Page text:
Blackbird #1 Review

by Hussein Wasiti on October 03, 2018

Writer: Sam Humphries
Artist: Jen Bartel
Layout Artist: Paul Reinwand
Colourists: Nayoung Wilson and Jen Bartel
Letterer: Jodi Wynne
If I remember correctly, this book was announced at last year's Image Expo and I've been excited for it ever since. I've only ever read Sam Humphries' DC work, so the main reason I was excited for this was Jen Bartel's art. I've seen her online forever posting pin-ups and other art pieces along those lines. She only very recently delved into the sequential art foray.
I love Bartel's style. It's truly indescribable, in that I'm sure there's a term for the kind of art she puts out, but I simply don't know what it's called. That being said, style can only get you so far, and an artist needs a strong sequential imagination in order to let a book sing. I will admit I was disappointed with the art from a sequential standpoint. Paul Reinwand is the book's layout artist, which means that Reinwand lays out the panels on the page and Bartel comes in and draws the characters. This isn't entirely revolutionary; there are many layout artist and penciller teams in comics today. I couldn't help but feel like Bartel approached each panel as if it were one of those pieces I see her post online. Sometimes there's just a lack of energy and momentum, and especially a lack of clear storytelling. In the book's opening scene, main character Nina and her sister Marisa run away from their house during an earthquake, strangely leaving their grandmother behind. I'm not sure why this is, given Nina took the time to warn her grandmother. The panel which depicts the two sisters running from home with their grandmother in the background comes across as, for lack of better terminology on my part, stiff and laughable in a way. Again, the style is still there, but the stiffness of the characters genuinely reminds me of the comics I made when I was a child. I absolutely do not mean this as a personal dig towards the art since I'm a fan of the artist. Bartel has room to grow and that's made abundantly clear in this issue.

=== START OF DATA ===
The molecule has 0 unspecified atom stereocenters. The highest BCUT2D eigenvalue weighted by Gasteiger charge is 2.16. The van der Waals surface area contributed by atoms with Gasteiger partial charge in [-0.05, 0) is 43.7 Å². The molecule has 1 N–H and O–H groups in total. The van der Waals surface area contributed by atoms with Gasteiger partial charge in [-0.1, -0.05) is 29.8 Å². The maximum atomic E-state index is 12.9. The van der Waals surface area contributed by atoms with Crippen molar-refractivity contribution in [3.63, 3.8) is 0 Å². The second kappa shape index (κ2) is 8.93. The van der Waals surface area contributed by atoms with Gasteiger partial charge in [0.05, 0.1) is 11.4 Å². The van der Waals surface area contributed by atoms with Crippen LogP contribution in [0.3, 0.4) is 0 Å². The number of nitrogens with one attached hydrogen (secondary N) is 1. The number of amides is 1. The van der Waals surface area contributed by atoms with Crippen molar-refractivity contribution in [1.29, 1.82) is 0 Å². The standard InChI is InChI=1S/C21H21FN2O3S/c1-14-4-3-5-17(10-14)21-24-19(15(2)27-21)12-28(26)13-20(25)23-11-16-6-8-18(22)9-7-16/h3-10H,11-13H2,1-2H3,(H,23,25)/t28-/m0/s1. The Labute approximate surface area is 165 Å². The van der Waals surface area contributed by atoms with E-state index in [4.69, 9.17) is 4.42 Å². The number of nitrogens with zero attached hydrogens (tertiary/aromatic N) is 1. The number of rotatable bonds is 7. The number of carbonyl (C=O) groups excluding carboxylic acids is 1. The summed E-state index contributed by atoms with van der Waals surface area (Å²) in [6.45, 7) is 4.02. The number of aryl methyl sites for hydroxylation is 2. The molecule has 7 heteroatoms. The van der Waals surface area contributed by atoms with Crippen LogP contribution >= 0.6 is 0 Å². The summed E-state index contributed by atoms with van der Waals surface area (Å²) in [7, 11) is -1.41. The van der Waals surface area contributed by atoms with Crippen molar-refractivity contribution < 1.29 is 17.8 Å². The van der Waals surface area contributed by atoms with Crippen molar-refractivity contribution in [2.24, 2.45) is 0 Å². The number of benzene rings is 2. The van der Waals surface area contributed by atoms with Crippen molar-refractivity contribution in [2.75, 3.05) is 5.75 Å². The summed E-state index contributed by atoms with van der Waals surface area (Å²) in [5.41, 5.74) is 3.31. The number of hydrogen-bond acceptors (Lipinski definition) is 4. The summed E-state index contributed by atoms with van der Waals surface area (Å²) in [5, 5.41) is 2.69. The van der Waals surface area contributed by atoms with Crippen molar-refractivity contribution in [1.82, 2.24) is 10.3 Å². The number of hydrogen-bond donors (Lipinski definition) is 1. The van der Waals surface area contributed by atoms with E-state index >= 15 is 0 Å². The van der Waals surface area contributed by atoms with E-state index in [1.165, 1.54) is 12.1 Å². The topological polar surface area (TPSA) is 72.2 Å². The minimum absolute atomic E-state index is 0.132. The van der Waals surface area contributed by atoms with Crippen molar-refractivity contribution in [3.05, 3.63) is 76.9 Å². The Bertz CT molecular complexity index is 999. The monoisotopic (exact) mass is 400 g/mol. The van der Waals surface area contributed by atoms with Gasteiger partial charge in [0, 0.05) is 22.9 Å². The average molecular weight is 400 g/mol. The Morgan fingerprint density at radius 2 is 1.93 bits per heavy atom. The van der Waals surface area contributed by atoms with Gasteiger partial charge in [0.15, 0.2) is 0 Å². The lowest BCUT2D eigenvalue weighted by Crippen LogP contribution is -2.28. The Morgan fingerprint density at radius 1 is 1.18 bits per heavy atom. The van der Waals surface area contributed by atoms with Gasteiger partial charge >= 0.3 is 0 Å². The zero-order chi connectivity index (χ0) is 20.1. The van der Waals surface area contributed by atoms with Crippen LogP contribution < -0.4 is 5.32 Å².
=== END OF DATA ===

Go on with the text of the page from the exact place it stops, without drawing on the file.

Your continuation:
As for Sam Humphries writing, I was disappointed as well. I'm not exactly sure what I was expecting since, again, I've only read his DC work and have come away unimpressed. I like the voice he gives Nina, but I find Nina an incredibly unsympathetic character. I think it may have been a mistake starting the story ten years prior to the events of the main story. I simply don't have a solid grasp on who Nina really is, and her transition to the kind of person who constantly pops pills and who seems to be chronically lazy doesn't ring true since I don't know who she is. Her sister Marisa remains a huge part of her life ten years later, and I find her struggles much more sympathetic and real than Nina's. Having to take care of her sister seems to be very emotionally taxing and requires strength; I find her infinitely more interesting than Nina. I would have preferred to have her as the main character, honestly.
As for the story itself, it concerns Nina and how she witnesses some kind of crazy magic event during a massive earthquake that sets her on the wrong path from that moment forward. She becomes a stiff believer in the occult and paragons and the like. There's one scene in particular where I truly had no idea what was happening, in that I was confused and had to flip back a few pages to see if I was paging through without even paying attention. It turns out I didn't miss anything.
From a strict comic book buying standpoint, does this issue interest me enough to read the next one? The answer is, unfortunately and frustratingly, no. I'm probably not going to read the next issue. The storytelling could use some work and more care needed to be given to the main character to get me to care about her.

Our Score:


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